How To Compile Revenue Accounts
Peter Marshall Bsc (Econ) BA MBIM is a Fellow of the Society of Business Teachers, and an experienced educator in business subjects. He is also a prolific author and his books have been translated and sold worldwide. He lives in London, UK.
What you will need
- the trial balance
- the ledger (all divisions)
- details of end of year adjustments to the accounts, such as depreciation, bad debts, closing stock
- the journal.
Adjustments before you start
You will need to adjust the trial balance for various end of year adjustments. Remember to enter all your adjustments into the trial balance twice, once on the debit side and once on the credit side. You can achieve the same effect by adding to and subtracting from the same side as, indeed, you would need to with accruals and prepayments. For a prepayment for example, you would debit ‘prepayments’ in the trial balance, and subtract the same amount from the debit balance of the expense account concerned, e.g. ‘insurance’. Check that the trial balance still balances after you have adjusted it: there is no point in starting to put together your final accounts until it is correct.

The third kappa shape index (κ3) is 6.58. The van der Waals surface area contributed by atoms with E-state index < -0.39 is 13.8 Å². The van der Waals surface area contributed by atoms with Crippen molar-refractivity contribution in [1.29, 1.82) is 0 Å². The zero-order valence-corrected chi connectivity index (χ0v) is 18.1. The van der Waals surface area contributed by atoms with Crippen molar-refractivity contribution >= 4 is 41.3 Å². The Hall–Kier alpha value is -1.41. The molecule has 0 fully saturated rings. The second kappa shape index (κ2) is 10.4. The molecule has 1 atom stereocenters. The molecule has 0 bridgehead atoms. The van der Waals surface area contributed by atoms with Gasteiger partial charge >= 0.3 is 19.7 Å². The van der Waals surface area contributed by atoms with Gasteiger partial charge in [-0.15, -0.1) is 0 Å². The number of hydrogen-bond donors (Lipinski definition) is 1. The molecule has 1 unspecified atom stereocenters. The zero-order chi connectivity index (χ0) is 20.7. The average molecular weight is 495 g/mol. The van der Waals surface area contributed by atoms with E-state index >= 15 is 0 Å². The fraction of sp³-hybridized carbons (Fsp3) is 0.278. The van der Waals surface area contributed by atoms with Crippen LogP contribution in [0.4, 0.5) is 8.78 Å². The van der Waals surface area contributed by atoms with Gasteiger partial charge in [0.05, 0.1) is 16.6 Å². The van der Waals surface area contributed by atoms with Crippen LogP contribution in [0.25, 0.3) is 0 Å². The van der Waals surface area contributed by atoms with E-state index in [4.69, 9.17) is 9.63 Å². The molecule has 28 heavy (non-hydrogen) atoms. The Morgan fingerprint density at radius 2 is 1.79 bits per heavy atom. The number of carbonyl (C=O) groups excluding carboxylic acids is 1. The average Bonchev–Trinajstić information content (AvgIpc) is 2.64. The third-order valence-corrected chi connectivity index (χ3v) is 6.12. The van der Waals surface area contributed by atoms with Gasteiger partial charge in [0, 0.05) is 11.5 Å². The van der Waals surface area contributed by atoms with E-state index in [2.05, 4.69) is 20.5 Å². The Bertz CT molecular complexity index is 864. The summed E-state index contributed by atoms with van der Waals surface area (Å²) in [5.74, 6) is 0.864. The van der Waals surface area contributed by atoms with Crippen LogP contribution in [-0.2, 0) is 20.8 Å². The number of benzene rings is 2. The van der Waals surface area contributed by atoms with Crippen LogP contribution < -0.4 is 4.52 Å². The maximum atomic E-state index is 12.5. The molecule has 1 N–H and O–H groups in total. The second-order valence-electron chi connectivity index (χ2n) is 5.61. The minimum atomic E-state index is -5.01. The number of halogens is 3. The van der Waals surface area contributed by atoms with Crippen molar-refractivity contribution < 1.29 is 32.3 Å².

Getting the right balance into the right accounts
It is a good idea to label each balance, to show where it will go in your final accounts. For example against ‘sales’ write ‘T’ ‘for trading acccount’. Write ‘P L’ beside ‘rent rates’ to show that it is going into the profit and loss account. Write ‘B’ beside each asset account, to show you will be taking it into your balance sheet.
Items on the debit side of the trial balance are expenses or assets; those on the credit side are revenues or liabilities. In the revenue accounts we are only interested in revenues and expenses. How do we recognise them?
A revenue is an income; an expense is an outgoing. Neither has to be in cash. If you have more stock left at the end than you had at the beginning of the accounting period, that is just as much a revenue as a sales figure. Another way of putting it is to say that excesses of expenses over revenues are called losses. Expenses represent an outflow of funds within the period. They include such things as electricity, motor expenses, rents paid or payable, and discounts allowed. Items classed as revenues represent incomes within the same period. They include things like commissions, rents receivable, and discounts received.